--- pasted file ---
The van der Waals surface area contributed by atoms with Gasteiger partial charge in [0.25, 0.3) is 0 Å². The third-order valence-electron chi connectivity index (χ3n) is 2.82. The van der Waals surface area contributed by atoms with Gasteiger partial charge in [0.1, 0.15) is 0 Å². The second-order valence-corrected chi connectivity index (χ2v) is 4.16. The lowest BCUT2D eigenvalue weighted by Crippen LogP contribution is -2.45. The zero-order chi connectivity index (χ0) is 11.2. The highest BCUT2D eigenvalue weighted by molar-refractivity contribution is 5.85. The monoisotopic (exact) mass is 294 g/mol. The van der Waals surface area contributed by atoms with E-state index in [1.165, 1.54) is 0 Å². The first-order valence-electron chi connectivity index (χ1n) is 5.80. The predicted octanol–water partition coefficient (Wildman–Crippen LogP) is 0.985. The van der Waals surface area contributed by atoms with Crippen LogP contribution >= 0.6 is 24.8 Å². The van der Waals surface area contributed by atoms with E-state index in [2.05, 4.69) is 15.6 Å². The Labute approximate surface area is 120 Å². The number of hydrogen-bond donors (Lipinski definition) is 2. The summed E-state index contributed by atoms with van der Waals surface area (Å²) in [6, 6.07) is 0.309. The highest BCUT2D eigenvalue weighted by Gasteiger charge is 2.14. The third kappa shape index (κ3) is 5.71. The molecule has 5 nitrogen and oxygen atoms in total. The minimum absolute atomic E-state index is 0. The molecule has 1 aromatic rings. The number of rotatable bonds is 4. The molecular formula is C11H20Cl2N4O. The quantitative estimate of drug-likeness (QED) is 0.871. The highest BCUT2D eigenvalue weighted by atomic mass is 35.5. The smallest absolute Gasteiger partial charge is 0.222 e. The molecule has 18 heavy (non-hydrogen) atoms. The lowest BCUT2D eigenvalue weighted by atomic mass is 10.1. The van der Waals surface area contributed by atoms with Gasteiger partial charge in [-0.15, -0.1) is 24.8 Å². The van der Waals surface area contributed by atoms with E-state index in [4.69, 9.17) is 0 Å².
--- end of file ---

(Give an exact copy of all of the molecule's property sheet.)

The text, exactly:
The van der Waals surface area contributed by atoms with Gasteiger partial charge in [0.25, 0.3) is 0 Å². The third-order valence-electron chi connectivity index (χ3n) is 2.82. The van der Waals surface area contributed by atoms with Gasteiger partial charge in [0.1, 0.15) is 0 Å². The second-order valence-corrected chi connectivity index (χ2v) is 4.16. The lowest BCUT2D eigenvalue weighted by Crippen LogP contribution is -2.45. The zero-order chi connectivity index (χ0) is 11.2. The highest BCUT2D eigenvalue weighted by molar-refractivity contribution is 5.85. The monoisotopic (exact) mass is 294 g/mol. The van der Waals surface area contributed by atoms with E-state index in [1.165, 1.54) is 0 Å². The first-order valence-electron chi connectivity index (χ1n) is 5.80. The predicted octanol–water partition coefficient (Wildman–Crippen LogP) is 0.985. The van der Waals surface area contributed by atoms with Crippen LogP contribution >= 0.6 is 24.8 Å². The van der Waals surface area contributed by atoms with E-state index in [2.05, 4.69) is 15.6 Å². The Labute approximate surface area is 120 Å². The number of hydrogen-bond donors (Lipinski definition) is 2. The summed E-state index contributed by atoms with van der Waals surface area (Å²) in [6, 6.07) is 0.309. The highest BCUT2D eigenvalue weighted by Gasteiger charge is 2.14. The third kappa shape index (κ3) is 5.71. The molecule has 5 nitrogen and oxygen atoms in total. The minimum absolute atomic E-state index is 0. The molecule has 1 aromatic rings. The number of rotatable bonds is 4. The molecular formula is C11H20Cl2N4O. The quantitative estimate of drug-likeness (QED) is 0.871. The highest BCUT2D eigenvalue weighted by atomic mass is 35.5. The smallest absolute Gasteiger partial charge is 0.222 e. The molecule has 18 heavy (non-hydrogen) atoms. The lowest BCUT2D eigenvalue weighted by atomic mass is 10.1. The van der Waals surface area contributed by atoms with Gasteiger partial charge in [-0.15, -0.1) is 24.8 Å². The van der Waals surface area contributed by atoms with E-state index in [4.69, 9.17) is 0 Å².